Apologies in advance to anyone who uses this blog as a guide to days out (I’m sure there must be thousands of you). My magic blog post randomiser, which tells me what I’m going to blog about in any given week, has this week given me an attraction that is currently closed for the winter. But fear not, it will open again in April next year.
Farnborough Hall is a stately home near Banbury, home of the Holbech family for nearly 300 years, until it was sold to the National Trust in 1960. Built from honey-coloured stone by William Holbech in 1684, and extensively remodelled in the 1740s by his son, the imaginitively-named William Holbech the Younger. It remains a well-preserved example of a Georgian house, with a magnificent rococo drawing room, even if the paintings now on display are replicas of the originals, which had to be sold off in 1929.
The gardens were designed by Sanderson Miller (1716-1780), and based on the Ferme Ornée (ornamental farm) principle. Devised by Stephen Switzer (1682–1745), this simply meant farmland designed for aesthetic pleasure as well as practicality. The parkland contains several follies, including a game larder, a faux-classical Ionic temple, and a 60-foot Egyptianate obelisk.
The farm buildings were once home to a museum commemorating the Battle of Edge Hill, the first major battle of the English Civil War, which took place several miles to the north, over the Mercian border in Warwickshire. However, I was unable to find any recent references to it, so it may have been closed down.
The postcode for Farnborough Hall is OX17 1DU. Check the National Trust website for opening dates and times.
Fyne Court is a National Trust owned garden set among the ruins of a burnt-out Georgian house rumoured to be the original Castle Frankenstein!
Before I explain what I mean by that, a little overview of the garden as it is today. Set in the Quantock Hills, Fyne Court covers 65 acres. It provides a popular venue for orienteering, and three walking trails. one of which forms a part of King Alfred’s Way. Species that can be found here include red deer. skylark, and Dartford warbler.
The house formerly belonged to Andrew Crosse (1784-1855), a pioneer in the field of electricity. Sir Humphry Davy visited Fyne Court in 1827, and the two of them were among the first to create voltaic piles. a type of primitive battery, Cross later experimented with separating copper from its ores using electricity. During one experiment, he noticed a number of mites, which he believed had been hatched from eggs laid in the ores. He was accused of blasphemy, usurping the role of God by “creating” the insects (which he never claimed to have done). A popular legend claims that this was the inspiration for Mary Shelley’s Frankenstein. It’s a nice story, but unfortunately, the experiments took place some 20 years after Frankenstein‘s publication, so it could not possibly be true.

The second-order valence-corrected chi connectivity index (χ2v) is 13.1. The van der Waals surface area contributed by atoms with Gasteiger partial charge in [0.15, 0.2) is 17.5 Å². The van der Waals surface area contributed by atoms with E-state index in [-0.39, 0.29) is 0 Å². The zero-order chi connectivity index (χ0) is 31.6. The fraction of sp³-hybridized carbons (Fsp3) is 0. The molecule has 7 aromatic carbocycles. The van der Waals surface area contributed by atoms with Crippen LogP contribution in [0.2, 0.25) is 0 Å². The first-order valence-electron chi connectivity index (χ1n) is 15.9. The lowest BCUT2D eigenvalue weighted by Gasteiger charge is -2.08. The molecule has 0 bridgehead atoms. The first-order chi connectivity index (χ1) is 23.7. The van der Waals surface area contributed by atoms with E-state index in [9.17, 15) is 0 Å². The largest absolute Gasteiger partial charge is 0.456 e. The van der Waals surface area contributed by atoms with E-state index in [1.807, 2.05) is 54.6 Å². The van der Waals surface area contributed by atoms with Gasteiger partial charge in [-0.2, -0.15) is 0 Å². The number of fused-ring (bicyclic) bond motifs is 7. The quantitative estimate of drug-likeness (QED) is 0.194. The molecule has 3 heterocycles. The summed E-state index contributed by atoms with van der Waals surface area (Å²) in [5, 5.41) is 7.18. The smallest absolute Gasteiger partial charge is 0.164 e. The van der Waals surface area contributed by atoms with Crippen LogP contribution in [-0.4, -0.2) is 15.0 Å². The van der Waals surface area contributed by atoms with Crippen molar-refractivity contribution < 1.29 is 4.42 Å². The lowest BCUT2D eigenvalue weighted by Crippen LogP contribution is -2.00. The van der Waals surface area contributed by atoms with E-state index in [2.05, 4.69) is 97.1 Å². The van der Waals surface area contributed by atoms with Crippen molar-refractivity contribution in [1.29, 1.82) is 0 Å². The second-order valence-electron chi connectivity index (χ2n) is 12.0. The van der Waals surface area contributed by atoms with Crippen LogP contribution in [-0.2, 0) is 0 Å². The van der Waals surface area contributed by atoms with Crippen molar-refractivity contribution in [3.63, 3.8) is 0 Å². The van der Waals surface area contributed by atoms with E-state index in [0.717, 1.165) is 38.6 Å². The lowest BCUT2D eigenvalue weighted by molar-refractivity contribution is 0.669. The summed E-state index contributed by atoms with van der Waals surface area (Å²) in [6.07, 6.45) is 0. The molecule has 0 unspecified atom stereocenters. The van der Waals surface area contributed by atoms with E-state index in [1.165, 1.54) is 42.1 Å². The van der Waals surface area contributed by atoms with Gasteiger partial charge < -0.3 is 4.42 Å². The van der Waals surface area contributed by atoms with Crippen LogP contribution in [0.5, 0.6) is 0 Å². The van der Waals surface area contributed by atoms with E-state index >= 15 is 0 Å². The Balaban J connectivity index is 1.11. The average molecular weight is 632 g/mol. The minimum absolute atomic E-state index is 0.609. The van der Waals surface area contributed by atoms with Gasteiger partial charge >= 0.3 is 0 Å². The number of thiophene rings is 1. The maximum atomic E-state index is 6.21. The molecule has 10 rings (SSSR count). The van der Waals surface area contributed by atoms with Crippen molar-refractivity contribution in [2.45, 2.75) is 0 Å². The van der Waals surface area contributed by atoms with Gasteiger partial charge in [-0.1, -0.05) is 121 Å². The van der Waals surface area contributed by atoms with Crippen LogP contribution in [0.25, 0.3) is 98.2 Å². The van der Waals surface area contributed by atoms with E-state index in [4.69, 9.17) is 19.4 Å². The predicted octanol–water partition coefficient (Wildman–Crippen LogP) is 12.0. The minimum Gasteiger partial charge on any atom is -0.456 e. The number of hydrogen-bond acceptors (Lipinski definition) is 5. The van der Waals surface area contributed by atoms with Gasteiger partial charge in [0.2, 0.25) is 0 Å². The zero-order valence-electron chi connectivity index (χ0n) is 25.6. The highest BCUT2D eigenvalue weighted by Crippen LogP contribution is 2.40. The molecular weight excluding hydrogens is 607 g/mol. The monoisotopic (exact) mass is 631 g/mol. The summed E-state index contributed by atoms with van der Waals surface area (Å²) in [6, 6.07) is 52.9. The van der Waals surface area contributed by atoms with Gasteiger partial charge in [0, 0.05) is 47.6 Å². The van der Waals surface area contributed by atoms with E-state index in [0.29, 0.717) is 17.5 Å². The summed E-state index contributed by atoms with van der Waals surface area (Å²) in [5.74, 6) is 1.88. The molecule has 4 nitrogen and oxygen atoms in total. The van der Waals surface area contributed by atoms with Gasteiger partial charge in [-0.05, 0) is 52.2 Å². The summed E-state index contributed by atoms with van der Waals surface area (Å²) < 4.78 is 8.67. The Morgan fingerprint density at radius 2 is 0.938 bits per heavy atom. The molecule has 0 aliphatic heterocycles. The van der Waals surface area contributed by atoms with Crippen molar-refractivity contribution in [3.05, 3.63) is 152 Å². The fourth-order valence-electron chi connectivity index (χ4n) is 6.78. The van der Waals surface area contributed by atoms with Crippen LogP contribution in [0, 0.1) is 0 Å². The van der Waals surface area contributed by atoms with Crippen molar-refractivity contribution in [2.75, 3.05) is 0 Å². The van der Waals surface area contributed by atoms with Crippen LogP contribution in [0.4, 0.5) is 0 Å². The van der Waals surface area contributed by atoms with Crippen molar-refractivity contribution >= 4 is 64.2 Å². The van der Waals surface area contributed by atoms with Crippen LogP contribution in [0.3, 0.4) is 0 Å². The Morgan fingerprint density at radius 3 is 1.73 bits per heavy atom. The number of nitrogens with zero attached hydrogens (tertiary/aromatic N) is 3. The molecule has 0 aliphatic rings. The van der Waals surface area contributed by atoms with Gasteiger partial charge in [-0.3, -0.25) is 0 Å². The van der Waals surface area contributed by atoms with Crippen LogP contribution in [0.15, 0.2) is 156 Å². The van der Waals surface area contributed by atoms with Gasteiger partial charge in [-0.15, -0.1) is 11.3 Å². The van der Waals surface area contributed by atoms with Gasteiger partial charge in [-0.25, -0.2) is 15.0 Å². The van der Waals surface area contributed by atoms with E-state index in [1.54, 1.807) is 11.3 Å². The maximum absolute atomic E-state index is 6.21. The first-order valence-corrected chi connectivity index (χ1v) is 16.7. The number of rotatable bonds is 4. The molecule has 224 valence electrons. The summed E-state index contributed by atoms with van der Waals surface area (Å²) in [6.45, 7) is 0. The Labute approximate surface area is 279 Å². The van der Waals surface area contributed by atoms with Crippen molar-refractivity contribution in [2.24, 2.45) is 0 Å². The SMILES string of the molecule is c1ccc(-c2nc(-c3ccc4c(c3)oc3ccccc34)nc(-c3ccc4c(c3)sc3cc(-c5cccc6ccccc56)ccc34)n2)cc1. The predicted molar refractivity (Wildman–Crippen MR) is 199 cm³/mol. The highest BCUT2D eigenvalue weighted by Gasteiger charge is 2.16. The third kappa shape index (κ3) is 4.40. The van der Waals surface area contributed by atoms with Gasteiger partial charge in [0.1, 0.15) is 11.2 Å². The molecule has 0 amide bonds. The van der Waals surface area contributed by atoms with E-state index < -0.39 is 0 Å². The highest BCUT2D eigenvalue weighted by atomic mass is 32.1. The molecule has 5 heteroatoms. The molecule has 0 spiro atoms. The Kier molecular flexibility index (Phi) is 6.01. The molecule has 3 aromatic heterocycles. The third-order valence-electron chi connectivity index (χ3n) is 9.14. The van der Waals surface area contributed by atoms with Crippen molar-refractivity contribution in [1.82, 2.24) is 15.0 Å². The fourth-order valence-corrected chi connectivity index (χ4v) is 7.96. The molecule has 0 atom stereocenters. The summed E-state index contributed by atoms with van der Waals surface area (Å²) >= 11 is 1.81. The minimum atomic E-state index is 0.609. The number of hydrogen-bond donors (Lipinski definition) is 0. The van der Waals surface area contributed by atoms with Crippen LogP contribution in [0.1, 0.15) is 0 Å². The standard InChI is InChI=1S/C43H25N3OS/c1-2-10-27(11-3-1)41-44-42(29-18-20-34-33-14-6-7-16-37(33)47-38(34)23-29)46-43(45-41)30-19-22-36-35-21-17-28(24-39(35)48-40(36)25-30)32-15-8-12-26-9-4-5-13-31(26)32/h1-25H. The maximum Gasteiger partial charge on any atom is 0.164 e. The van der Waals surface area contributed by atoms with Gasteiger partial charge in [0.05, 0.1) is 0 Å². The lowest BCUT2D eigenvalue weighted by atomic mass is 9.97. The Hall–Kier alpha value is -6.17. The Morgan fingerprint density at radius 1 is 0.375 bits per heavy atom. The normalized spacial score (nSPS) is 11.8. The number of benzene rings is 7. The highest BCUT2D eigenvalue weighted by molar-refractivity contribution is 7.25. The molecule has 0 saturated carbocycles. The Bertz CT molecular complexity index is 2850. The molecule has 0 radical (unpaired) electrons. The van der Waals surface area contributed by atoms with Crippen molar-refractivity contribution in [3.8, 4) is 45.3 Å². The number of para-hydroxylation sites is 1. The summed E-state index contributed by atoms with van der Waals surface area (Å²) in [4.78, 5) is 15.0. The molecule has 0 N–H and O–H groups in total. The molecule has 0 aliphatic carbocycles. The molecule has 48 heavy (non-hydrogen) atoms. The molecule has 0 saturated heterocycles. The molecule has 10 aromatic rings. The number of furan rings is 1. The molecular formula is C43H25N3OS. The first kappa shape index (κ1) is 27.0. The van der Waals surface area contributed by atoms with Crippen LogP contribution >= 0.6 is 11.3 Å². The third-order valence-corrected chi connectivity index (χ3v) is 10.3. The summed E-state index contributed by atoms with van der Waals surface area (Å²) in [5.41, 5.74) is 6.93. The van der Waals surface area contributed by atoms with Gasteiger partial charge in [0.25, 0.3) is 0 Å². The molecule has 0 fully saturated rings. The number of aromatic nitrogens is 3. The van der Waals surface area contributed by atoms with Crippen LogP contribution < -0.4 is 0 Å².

Fyne Court was burned down in 1894, not by an angry mob of villagers carrying flaming torches, but by an ordinary kitchen fire. Parts of the structure still remain, and the National Trust has tried to recreate the layout of the house, for example by placing doors in the same position as they would have been when the house was still there.
The postcode, for satnav purposes, is TA5 2EQ.
White Barrow is a neolithic long barrow south of Tilshead in Wiltshire, which was the first property to be bought by the National Trust purely for archaeological interest. Prior to that, the Trust had mainly been interested in stately homes, parks and gardens. But in 1909, the Committee of Imperial Defence, forerunner to today’s Ministry of Defence, was buying up land on Salisbury Plain for military use, and so the Trust decided to preserve it for the nation. They bought it by subscription for the princely sum of £60.
The barrow is approximately 77.5m by 47m, and carved out of the chalk, giving it its name. It has never been fully excavated, keeping it well-preserved, and was first described by the archaeologist William Cunnington. Human skulls were found that were believed to have been subjected to cranial trauma, suggesting that the people buried there had died by violence, but later examination showed the “wounds” to have been inflicted post-mortem.
Rare bees and wild flowers can be found at the site. In 1998, a badger sett was relocated in order to prevent the badgers from burrowing further into the burial chamber.
White Barrow can be accessed on foot from a byway leading south-west from the A360. The postcode, for satnav purposes, is SP3 4RX.